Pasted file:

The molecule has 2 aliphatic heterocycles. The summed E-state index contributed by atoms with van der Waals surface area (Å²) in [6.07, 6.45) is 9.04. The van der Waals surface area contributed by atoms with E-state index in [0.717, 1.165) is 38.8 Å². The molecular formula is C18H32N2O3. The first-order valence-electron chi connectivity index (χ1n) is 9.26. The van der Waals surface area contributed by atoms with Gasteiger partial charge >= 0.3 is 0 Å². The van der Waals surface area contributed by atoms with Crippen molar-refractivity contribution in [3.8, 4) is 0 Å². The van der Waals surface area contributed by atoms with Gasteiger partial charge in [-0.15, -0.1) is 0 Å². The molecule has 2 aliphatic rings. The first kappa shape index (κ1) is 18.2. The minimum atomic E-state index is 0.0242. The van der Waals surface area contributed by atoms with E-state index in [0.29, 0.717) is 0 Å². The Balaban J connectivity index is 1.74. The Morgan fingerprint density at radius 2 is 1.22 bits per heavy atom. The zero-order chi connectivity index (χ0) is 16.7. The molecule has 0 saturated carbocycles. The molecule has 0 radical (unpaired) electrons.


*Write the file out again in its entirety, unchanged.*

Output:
The molecule has 2 aliphatic heterocycles. The summed E-state index contributed by atoms with van der Waals surface area (Å²) in [6.07, 6.45) is 9.04. The van der Waals surface area contributed by atoms with E-state index in [0.717, 1.165) is 38.8 Å². The molecular formula is C18H32N2O3. The first-order valence-electron chi connectivity index (χ1n) is 9.26. The van der Waals surface area contributed by atoms with Gasteiger partial charge >= 0.3 is 0 Å². The van der Waals surface area contributed by atoms with Crippen molar-refractivity contribution in [3.8, 4) is 0 Å². The van der Waals surface area contributed by atoms with Gasteiger partial charge in [-0.15, -0.1) is 0 Å². The molecule has 2 aliphatic rings. The first kappa shape index (κ1) is 18.2. The minimum atomic E-state index is 0.0242. The van der Waals surface area contributed by atoms with E-state index in [0.29, 0.717) is 0 Å². The Balaban J connectivity index is 1.74. The Morgan fingerprint density at radius 2 is 1.22 bits per heavy atom. The zero-order chi connectivity index (χ0) is 16.7. The molecule has 0 saturated carbocycles. The molecule has 0 radical (unpaired) electrons.